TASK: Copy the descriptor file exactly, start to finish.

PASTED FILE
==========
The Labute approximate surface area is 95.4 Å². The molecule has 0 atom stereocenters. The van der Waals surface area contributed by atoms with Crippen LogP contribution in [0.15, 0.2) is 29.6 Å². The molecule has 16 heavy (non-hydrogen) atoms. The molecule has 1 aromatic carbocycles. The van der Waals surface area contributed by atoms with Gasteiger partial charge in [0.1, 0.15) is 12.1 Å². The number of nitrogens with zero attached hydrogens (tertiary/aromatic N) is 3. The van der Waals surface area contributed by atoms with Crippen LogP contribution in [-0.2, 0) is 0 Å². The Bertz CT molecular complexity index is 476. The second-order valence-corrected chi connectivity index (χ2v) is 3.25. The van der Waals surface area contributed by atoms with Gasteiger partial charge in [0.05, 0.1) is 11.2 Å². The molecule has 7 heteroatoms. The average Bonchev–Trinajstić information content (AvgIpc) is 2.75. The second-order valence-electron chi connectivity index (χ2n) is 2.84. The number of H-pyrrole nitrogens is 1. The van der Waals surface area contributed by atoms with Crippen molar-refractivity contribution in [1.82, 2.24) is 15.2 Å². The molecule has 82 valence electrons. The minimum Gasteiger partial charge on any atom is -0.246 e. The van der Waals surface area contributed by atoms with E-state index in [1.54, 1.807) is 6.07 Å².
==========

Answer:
The Labute approximate surface area is 95.4 Å². The molecule has 0 atom stereocenters. The van der Waals surface area contributed by atoms with Crippen LogP contribution in [0.15, 0.2) is 29.6 Å². The molecule has 16 heavy (non-hydrogen) atoms. The molecule has 1 aromatic carbocycles. The van der Waals surface area contributed by atoms with Gasteiger partial charge in [0.1, 0.15) is 12.1 Å². The number of nitrogens with zero attached hydrogens (tertiary/aromatic N) is 3. The van der Waals surface area contributed by atoms with Crippen LogP contribution in [-0.2, 0) is 0 Å². The Bertz CT molecular complexity index is 476. The second-order valence-corrected chi connectivity index (χ2v) is 3.25. The van der Waals surface area contributed by atoms with Gasteiger partial charge in [0.05, 0.1) is 11.2 Å². The molecule has 7 heteroatoms. The average Bonchev–Trinajstić information content (AvgIpc) is 2.75. The second-order valence-electron chi connectivity index (χ2n) is 2.84. The number of H-pyrrole nitrogens is 1. The van der Waals surface area contributed by atoms with Crippen molar-refractivity contribution in [1.82, 2.24) is 15.2 Å². The molecule has 82 valence electrons. The minimum Gasteiger partial charge on any atom is -0.246 e. The van der Waals surface area contributed by atoms with E-state index in [1.54, 1.807) is 6.07 Å².